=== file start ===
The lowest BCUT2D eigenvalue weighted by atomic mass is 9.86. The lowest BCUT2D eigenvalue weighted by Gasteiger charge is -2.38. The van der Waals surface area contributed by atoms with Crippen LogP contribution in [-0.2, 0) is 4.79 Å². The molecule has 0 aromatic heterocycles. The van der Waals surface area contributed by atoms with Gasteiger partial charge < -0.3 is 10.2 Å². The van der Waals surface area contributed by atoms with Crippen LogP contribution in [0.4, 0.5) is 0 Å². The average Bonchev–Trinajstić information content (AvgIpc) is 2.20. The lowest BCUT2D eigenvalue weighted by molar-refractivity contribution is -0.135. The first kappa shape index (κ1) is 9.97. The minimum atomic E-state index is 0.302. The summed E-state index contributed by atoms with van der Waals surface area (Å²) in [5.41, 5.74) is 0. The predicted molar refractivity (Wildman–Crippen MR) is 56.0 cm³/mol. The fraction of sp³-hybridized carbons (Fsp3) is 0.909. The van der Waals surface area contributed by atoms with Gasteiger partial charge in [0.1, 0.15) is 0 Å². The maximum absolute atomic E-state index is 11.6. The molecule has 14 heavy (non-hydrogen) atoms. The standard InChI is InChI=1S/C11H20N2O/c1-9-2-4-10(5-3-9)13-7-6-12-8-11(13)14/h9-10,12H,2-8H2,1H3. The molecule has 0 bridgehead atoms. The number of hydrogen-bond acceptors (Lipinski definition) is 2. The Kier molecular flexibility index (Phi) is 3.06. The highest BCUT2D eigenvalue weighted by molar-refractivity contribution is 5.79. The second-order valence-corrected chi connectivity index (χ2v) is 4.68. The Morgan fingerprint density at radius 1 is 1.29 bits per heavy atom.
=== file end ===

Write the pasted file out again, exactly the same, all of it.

The lowest BCUT2D eigenvalue weighted by atomic mass is 9.86. The lowest BCUT2D eigenvalue weighted by Gasteiger charge is -2.38. The van der Waals surface area contributed by atoms with Crippen LogP contribution in [-0.2, 0) is 4.79 Å². The molecule has 0 aromatic heterocycles. The van der Waals surface area contributed by atoms with Gasteiger partial charge < -0.3 is 10.2 Å². The van der Waals surface area contributed by atoms with Crippen LogP contribution in [0.4, 0.5) is 0 Å². The average Bonchev–Trinajstić information content (AvgIpc) is 2.20. The lowest BCUT2D eigenvalue weighted by molar-refractivity contribution is -0.135. The first kappa shape index (κ1) is 9.97. The minimum atomic E-state index is 0.302. The summed E-state index contributed by atoms with van der Waals surface area (Å²) in [5.41, 5.74) is 0. The predicted molar refractivity (Wildman–Crippen MR) is 56.0 cm³/mol. The fraction of sp³-hybridized carbons (Fsp3) is 0.909. The van der Waals surface area contributed by atoms with Gasteiger partial charge in [0.1, 0.15) is 0 Å². The maximum absolute atomic E-state index is 11.6. The molecule has 14 heavy (non-hydrogen) atoms. The standard InChI is InChI=1S/C11H20N2O/c1-9-2-4-10(5-3-9)13-7-6-12-8-11(13)14/h9-10,12H,2-8H2,1H3. The molecule has 0 bridgehead atoms. The number of hydrogen-bond acceptors (Lipinski definition) is 2. The Kier molecular flexibility index (Phi) is 3.06. The highest BCUT2D eigenvalue weighted by molar-refractivity contribution is 5.79. The second-order valence-corrected chi connectivity index (χ2v) is 4.68. The Morgan fingerprint density at radius 1 is 1.29 bits per heavy atom.